To answer this question, we must look at the fundamental properties of space and time. In the dimension of space, you can move forward or backward; Everyone experiences this move on a daily basis. But time is different, it has only one dimension, you always have to go forward, never go back. So why can’t time go back? This is a big unsolved problem of physics.

To explain why time itself is irreversible, we need to look to processes in nature that are also irreversible. One of the concepts of physics (and life!) is that things tend to get less “tidy” as time goes on. We describe this by a physical property called entropy, which encodes the way things are laid out.

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Imagine a box containing a gas, in which all the particles are initially placed at an angle (an ordered state). Over time they will naturally find a way to fill the box (a state of confusion). To bring these particles back to an ordered state would require energy. This is called irreversible. It’s like breaking an egg to make an omelette, once the egg has spread and spilled into the pan, it will never return to the shape of an egg. The same goes for the universe: as the universe grows, the overall entropy will increase.

It turns out that entropy is a pretty good way to interpret the arrow of time. And while the universe appears to be becoming more orderly – as it goes from disorder in the early stages of formation, for example, If the universe turns into stars, planets to its present seemingly orderly stage – the universe can still be capable of increasing disorder. Because gravity associated with large masses can pull matter into the quasi-ordered state we see, with the increase in disorder that we think must happen somehow. hidden in the gravitational field. Thus disturbances can increase even if we cannot see them.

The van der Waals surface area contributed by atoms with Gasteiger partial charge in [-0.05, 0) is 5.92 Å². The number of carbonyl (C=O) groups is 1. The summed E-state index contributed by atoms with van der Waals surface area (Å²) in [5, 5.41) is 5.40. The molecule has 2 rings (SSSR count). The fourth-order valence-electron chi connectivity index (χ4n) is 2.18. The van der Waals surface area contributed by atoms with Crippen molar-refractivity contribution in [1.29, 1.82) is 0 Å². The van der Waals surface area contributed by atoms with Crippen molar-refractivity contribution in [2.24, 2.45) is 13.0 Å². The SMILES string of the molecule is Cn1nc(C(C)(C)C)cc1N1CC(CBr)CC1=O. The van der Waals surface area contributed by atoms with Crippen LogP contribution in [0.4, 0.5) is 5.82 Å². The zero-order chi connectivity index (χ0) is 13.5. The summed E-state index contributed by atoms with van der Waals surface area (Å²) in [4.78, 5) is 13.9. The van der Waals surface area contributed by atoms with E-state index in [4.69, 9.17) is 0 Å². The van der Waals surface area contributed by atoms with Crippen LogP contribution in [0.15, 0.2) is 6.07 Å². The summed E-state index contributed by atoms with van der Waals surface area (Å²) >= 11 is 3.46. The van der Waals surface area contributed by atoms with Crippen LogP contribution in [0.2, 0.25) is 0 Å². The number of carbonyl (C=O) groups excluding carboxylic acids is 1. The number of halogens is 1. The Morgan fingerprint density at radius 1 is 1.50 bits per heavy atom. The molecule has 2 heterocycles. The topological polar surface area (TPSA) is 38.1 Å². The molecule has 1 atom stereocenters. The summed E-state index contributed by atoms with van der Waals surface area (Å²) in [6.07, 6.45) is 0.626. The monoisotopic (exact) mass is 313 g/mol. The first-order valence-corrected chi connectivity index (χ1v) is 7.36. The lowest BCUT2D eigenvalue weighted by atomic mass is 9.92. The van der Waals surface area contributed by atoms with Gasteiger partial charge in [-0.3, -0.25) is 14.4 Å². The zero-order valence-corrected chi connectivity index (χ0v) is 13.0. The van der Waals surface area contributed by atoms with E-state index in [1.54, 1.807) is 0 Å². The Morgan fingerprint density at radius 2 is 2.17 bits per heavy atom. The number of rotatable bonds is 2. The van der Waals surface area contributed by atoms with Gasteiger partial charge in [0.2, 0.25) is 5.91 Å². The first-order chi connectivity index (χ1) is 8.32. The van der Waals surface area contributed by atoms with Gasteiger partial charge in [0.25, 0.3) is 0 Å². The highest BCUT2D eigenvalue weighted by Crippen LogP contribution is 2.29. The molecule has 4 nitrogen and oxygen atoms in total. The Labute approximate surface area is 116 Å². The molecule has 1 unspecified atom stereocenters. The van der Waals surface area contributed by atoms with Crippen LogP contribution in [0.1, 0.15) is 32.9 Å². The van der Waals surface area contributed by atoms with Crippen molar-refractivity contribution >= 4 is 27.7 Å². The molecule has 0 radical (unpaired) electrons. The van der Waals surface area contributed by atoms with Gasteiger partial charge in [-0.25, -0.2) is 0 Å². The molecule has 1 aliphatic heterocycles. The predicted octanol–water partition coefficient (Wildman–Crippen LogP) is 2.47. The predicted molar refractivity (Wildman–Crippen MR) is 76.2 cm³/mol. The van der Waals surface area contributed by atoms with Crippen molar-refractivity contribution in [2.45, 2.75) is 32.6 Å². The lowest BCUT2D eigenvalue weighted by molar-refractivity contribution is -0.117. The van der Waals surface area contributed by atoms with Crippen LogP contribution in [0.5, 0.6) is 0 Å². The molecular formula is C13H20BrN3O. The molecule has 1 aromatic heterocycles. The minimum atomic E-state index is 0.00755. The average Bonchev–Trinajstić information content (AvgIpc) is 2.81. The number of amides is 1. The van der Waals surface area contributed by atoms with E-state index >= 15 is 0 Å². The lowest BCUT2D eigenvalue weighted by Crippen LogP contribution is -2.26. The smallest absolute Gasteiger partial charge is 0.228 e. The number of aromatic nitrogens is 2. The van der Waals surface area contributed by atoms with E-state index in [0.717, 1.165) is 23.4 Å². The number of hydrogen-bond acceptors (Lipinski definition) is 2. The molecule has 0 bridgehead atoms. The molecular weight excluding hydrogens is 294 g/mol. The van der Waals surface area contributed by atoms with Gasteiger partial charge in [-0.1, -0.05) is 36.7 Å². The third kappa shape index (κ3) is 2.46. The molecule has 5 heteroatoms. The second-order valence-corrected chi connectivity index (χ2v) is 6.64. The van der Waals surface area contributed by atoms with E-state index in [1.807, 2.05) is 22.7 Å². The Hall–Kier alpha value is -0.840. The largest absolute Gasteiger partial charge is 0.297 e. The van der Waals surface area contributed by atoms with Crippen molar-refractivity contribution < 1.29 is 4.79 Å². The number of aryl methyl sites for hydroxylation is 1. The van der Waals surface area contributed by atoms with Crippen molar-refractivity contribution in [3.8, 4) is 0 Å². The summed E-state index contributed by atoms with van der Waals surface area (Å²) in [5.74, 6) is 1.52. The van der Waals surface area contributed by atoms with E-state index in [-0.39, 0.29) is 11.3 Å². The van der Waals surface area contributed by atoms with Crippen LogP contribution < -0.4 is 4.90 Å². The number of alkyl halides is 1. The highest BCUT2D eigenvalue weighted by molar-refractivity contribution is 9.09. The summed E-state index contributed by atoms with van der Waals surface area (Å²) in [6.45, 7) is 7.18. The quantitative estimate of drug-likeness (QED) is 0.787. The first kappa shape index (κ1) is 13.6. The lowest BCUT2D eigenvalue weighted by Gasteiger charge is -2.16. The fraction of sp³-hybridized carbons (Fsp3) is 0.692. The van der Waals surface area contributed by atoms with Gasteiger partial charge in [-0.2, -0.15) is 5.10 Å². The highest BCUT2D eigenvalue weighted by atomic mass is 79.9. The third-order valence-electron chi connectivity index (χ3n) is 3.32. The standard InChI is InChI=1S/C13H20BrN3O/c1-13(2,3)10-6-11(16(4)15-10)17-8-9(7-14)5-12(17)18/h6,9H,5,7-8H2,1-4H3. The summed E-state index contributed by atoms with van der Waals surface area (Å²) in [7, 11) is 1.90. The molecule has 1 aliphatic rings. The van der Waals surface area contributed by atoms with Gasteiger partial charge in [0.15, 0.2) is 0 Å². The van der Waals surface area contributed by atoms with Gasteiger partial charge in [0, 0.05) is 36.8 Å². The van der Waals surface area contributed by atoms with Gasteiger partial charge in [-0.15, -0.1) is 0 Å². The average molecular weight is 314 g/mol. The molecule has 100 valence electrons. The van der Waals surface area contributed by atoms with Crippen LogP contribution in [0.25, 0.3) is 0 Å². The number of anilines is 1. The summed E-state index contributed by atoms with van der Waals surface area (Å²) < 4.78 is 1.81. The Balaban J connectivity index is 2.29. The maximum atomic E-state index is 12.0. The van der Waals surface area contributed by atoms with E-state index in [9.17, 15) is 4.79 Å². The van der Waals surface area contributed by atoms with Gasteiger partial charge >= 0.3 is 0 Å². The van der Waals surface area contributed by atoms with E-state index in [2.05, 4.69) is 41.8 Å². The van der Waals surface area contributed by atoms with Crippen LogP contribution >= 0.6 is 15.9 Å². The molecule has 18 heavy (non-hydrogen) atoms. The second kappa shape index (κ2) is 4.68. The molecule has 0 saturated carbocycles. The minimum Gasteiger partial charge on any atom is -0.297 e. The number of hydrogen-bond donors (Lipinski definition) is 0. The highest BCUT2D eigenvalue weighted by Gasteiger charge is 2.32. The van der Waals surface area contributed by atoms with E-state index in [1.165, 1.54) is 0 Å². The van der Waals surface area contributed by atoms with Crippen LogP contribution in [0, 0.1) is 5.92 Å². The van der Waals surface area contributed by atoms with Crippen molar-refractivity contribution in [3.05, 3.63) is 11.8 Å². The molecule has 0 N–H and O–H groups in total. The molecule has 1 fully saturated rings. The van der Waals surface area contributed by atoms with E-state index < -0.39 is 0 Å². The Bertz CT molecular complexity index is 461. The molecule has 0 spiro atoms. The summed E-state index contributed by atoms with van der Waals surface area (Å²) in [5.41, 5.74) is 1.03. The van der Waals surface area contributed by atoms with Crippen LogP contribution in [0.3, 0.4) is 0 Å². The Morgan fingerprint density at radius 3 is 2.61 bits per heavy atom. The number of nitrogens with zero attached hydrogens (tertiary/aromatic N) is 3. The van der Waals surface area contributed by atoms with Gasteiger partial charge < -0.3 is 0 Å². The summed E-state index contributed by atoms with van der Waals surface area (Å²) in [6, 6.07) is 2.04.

But given nature’s propensity for disorder, why did the universe start from an initial steady state? This is still considered a mystery. Some researchers suggest that the Big Bang may not have been the beginning, but that in fact there could be “parallel universes” where time runs in different directions.

Figure 3: Unfortunately, things don’t tidy themselves up. Credit: Alex Dinovitser/wikimedia, CC BY-SA

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Does time end or not?

Time has a beginning, but whether it will have an end depends on the nature of the dark energy that is causing the universe to expand faster and faster. This accelerating expansion could eventually tear the universe apart, forcing the universe to end in a Big Rip; another possibility is that dark energy could decay, reversing the universe back into the Big Bang and ending in a Big Crunch; or the universe will simply expand forever.

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But are these scenarios the end of time? According to the strange laws of quantum mechanics, tiny random particles can momentarily pop out of a vacuum – something seen continuously in particle physics experiments. Some have suggested that dark energy could cause these “quantum fluctuations” to create a new Big Bang, ending our timeline and starting a new one. While this is very theoretical and uncertain, what we do know now is this: only when we understand dark energy will we know the fate of the universe.